Lot 1109
  • 1109

GÜNTHER FÖRG | Untitled

Estimate
2,000,000 - 3,000,000 HKD
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Description

  • Günther Förg
  • Untitled
  • acrylic on canvas
  • 200.5 by 290.5 cm. 78⅞ by 105⅝ in.
signed and dated 08

Provenance

Günther Förg Estate, Switzerland
Massimo de Carlo, Hong Kong
Acquired from the above by the present owner

Exhibited

Hong Kong, Massimo de Carlo, Günther Förg, May - September 2016

Catalogue Note

He found out that the spots became more and more abstract. He learned that they have a three-dimensional level on each spot. There are not just dots on a canvas. They are planned and precisely worked out on an empty field.

Michael Neff


Raw and exuberant, Untitled forms part of Günther Förg’s eclectic spot paintings created from 2007 to 2008; an unapologetic exposition of the artist’s inimitable creative spirit. Executed with bravura and ease of hand, a buoyant network of gestural hatchings waltzes across the vast expanse of the canvas, at once structured yet loose, open yet confined; appearing deceptively simple yet hypnotically sublime. Developed out of his earlier Grid Paintings characterised by dynamic lattices of vertical and horizontal lines, the spot paintings are amongst the late German artist’s final cycles of works, representing the grand culmination of his lifelong practice that demonstrated overt awareness of Modernism, Abstract Expressionism, and other strands of art whilst also appearing fiercely independent and unique. As Albert Oehlen has said, Förg “creates sublime works from something that is already sublime” (Albert Oehlen quoted in: Andreas Schlaegl, ‘Günther Förg: Galerie Max Hetzler’, Frieze, Spring 2012, online resource).

Over a career of more than thirty years, Förg worked across painting, photography, sculpture, and graphic design. Having studied at the Academy of Fine Art in Munich from 1973-76, Förg’s early output was dominated by black monochromes that echoed the Kazimir Malevich’s ground-breaking Black Square of 1915. These early experiments with the black monochrome were to have a significant impact on his subsequent Lead Paintings; instead of using traditional canvas, Förg used hard aluminium and lead panels to which he applied acrylic paint, generating contrast between the harsh surface texture and the smooth monochrome coat of colour. Multiple influences are discerning in Förg’s painterly enterprise over the decades; from the geometry of Piet Mondrian and Robert Ryman to the materiality of Frank Stella and Richard Serra. Förg’s affiliation with colour and composition also closely references the revolutionary work of Abstract Expressionists Mark Rothko and Barnett Newman; contrastingly, Förg divorces himself from the auratic and the sublime. Instead, his swift, fluent paintings are manifestations of pure concept, neither concerned with method nor with the defence of style. This attitude gives the paintings a delightful lightness which, in the context of the history of abstract art, makes them curiously controversial.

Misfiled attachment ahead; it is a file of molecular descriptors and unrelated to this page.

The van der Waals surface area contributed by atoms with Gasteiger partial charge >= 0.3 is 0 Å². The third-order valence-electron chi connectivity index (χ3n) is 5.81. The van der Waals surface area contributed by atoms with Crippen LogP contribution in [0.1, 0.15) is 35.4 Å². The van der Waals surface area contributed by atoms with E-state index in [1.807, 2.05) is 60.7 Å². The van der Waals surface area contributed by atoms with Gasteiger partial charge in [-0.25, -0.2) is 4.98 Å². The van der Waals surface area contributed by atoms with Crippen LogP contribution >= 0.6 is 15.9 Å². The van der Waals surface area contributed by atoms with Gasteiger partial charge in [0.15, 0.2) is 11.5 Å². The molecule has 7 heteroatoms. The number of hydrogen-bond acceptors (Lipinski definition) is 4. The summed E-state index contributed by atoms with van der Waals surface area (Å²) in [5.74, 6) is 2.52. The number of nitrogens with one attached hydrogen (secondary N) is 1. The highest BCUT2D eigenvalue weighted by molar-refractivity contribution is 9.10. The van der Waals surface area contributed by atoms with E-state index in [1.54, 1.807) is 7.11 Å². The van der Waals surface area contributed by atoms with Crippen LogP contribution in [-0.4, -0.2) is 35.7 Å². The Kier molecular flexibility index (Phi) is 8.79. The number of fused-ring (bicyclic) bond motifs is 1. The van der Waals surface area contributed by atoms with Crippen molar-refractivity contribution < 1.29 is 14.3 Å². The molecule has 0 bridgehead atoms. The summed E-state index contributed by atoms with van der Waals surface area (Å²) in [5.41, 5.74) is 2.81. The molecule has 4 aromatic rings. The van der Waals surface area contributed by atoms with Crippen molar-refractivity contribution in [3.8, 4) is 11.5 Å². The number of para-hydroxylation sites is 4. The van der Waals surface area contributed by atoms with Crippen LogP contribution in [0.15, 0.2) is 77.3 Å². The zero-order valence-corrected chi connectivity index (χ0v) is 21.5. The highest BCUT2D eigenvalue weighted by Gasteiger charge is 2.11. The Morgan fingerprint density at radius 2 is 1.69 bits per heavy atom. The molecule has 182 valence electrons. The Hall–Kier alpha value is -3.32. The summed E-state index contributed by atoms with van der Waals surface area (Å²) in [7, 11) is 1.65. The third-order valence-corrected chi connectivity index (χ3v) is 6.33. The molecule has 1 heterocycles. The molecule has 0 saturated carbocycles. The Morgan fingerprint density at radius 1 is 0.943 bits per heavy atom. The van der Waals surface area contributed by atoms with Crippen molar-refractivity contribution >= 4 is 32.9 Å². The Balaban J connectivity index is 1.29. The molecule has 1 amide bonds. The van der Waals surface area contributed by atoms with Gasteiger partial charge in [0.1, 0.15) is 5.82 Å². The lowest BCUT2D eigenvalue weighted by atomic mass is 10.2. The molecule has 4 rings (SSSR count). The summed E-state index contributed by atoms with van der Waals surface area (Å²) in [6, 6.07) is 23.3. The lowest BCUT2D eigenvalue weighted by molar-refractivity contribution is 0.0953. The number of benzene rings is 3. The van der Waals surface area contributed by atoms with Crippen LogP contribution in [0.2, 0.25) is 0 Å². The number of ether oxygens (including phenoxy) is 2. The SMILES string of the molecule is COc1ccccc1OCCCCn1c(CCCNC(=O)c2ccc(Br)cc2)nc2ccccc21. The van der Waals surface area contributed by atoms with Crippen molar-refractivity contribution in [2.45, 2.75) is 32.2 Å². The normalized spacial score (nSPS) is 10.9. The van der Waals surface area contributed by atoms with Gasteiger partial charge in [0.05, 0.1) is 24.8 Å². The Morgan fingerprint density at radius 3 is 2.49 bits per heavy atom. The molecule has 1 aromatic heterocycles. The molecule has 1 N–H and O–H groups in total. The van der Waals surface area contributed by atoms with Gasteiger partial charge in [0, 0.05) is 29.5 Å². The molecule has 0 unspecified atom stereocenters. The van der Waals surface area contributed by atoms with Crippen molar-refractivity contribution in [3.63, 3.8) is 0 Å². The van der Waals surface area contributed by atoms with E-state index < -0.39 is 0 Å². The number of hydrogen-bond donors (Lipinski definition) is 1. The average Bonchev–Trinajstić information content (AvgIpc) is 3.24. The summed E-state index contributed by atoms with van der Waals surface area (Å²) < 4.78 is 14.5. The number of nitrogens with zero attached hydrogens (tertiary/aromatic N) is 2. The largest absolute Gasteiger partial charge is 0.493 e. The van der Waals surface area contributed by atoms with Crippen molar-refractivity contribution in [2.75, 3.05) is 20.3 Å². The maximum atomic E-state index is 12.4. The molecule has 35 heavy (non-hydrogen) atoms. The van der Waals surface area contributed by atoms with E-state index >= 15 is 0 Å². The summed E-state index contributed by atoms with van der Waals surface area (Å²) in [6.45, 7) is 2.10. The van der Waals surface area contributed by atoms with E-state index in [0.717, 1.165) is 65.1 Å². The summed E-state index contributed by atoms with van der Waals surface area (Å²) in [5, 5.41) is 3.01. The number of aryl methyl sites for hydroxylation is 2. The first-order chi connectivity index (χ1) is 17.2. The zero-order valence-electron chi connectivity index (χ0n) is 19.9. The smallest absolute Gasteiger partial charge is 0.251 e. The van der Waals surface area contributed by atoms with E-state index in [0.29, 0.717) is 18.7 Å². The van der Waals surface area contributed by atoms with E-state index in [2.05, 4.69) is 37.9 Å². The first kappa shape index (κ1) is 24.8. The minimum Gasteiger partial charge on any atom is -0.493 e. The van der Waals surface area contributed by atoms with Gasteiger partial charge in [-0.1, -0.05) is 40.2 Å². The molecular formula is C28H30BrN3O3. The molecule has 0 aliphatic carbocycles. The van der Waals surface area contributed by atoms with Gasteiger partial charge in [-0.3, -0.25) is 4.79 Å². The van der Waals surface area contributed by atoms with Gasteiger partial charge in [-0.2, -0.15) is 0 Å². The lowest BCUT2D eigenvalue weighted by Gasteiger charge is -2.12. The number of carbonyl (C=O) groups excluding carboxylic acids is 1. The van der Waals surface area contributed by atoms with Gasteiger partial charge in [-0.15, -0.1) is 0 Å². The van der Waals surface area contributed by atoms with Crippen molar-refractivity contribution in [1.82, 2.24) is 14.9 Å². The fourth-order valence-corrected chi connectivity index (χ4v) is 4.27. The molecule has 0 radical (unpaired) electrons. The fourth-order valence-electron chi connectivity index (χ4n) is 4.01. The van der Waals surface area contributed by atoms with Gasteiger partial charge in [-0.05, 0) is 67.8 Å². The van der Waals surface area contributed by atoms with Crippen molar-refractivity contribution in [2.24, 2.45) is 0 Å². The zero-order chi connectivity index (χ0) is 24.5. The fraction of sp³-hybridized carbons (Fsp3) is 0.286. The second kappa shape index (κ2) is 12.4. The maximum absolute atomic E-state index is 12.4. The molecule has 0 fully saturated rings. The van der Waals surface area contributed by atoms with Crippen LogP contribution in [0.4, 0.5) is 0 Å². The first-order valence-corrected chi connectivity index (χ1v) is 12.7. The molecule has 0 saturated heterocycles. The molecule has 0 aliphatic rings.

“Förg loves the ambiguous, the indecisive, the tightrope walk between roughness and finesse,” writes art historian Florian Steininger on Förg’s Grid Paintings, going on to say that they contend with the dichotomous nature of painting in which material flatness and illusionistic depth converse and collide (Florian Steininger, ‘Günther Förg – “The Painter’s Coat”’ in: Exh. Cat., Vienna, Essl Museum, Günther Förg: Back and Forth, 2007, p. 15). With the later spot paintings, Förg arrives at a new modus operandi and indeed a new level of impalpable and pure abstraction. The white primer on the canvas remains starkly visible beneath the composition, appearing almost illuminated beneath the exuberant paint that overlap it. While the coloured scribbles recall the iconic hatchings of Jasper Johns, Förg’s skilful manipulation of light is reminiscent of many of Klee’s paintings which seem to produce an analogous luminescence. With a seemingly visceral tactility, Untitled conveys a paradoxical materiality that is in the same moment harmonious and in disarray: it conjures a sense of architectural weight and a layering of depth, yet just as convincingly achieves a transcendent weightlessness. Intoxicating in its presentation of space, depth, colour and scale, Untitled poignantly and self-reflexively addresses what it means to create a painting. In Förg’s own words: “fundamentally, as soon as we engage with painting, we have the same problems that faced those at the beginning of the century or even before: problems around colour, form, composition” (the artist cited in David Ryan, Talking Painting, Dialogues with Twelve Contemporary Abstract Painters, New York 2002, p. 80). Dynamic and bold, playful and raw, Untitled enticingly encapsulates the artist’s ambitions as a painter.
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